The Mayo Clinic suggests that a person who does not exercise should take in 0.8 grams per kilogram of body weight. For example, a person weighing 165 pounds or more should be taking in at least 60 grams of protein. Sources of chicken back and other beef offals do not give adequate protein, especially if only consumed once per day.
Protein is one of the three macronutrients the body needs for energy and feeling full. Without it a person can constantly feel hungry.
Research by The American Psychological Association reveals food insufficiency and hunger can contribute to toxic stress, negative moods, and leads to a higher prevalence of poor health conditions. Severe hunger is associated with anxiety and depression among children and suicidality in adolescents.
UNICEF has flagged growing child malnutrition as a crisis facing the world. This includes hidden hunger caused by a lack of essential nutrients, undernutrition, and obesity in children. In its 2019 report one in three children (200 million) under five years old worldwide were either undernourished or overweight. Almost two in three children between six months and two years of age are not being fed food that supports their rapidly growing bodies and brains, placing them at greater risk for poor brain development, weak learning, low immunity, increased infections, and, in many cases, death.
In 1962 malnutrition was the largest single cause of death in Jamaica for children under one year. Despite rapid declines in our child malnutrition rates, a recent study of 3- to 5-year-old children in rural Jamaica disclosed that 16 per cent were nutritionally at risk — 9 per cent were moderately to severely undernourished and close to 7 per cent were overweight as a result of insufficient portions of energy and other nutrients ( Tackling child malnutrition in Jamaica, 1962–2020, Hernice Atlink).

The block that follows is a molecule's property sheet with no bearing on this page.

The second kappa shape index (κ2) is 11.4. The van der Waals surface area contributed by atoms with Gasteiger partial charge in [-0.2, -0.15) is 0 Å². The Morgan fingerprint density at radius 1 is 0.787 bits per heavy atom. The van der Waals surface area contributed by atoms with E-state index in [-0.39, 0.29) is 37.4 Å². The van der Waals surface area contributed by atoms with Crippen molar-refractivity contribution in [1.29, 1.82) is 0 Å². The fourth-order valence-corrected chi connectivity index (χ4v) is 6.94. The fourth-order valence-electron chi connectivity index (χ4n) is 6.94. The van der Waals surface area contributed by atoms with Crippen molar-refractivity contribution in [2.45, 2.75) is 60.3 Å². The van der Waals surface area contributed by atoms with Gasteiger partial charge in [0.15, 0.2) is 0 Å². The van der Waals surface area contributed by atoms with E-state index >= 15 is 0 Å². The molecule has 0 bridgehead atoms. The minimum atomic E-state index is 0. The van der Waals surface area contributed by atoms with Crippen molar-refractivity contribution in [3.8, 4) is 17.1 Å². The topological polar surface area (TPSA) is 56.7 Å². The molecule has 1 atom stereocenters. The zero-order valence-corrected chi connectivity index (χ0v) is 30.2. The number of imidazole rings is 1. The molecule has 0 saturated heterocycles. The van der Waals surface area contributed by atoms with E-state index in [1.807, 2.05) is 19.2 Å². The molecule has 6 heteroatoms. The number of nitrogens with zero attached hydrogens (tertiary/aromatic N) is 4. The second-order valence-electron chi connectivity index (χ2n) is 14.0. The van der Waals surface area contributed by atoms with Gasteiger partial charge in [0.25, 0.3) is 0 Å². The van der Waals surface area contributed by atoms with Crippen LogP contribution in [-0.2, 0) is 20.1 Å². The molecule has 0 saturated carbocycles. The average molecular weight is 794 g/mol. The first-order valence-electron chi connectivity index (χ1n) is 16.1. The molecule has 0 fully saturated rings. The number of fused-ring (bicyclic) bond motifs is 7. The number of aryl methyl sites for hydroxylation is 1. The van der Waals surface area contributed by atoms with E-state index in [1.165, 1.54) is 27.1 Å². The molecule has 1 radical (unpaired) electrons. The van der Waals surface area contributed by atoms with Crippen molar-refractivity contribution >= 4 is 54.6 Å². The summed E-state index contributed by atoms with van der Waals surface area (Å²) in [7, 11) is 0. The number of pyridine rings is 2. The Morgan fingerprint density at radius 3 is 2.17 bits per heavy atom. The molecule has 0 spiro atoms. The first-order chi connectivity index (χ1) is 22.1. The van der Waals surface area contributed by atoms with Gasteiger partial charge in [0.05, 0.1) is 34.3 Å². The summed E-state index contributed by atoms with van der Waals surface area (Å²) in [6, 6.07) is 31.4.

Currently 11.3 per cent of Jamaicans suffer from diabetes — nearly twice the worldwide average of 6.3 per cent.
Two months after the pandemic began 62 per cent of Jamaican households reported earnings below the national minimum wage. Low-income families and women were the hardest hit, with 59 per cent and 53 per cent of them, respectively, losing employment. For households that relied on savings, 50 per cent said their savings could only last for two weeks, 30 per cent said that it could only last one week, and 18 per cent for one day. As a consequence, many children in these living situations experienced then, and continue to face daily food shortages. Some 47 per cent of them reside in rural areas. (Caribbean Policy Research Institute (CaPRI), March 2021)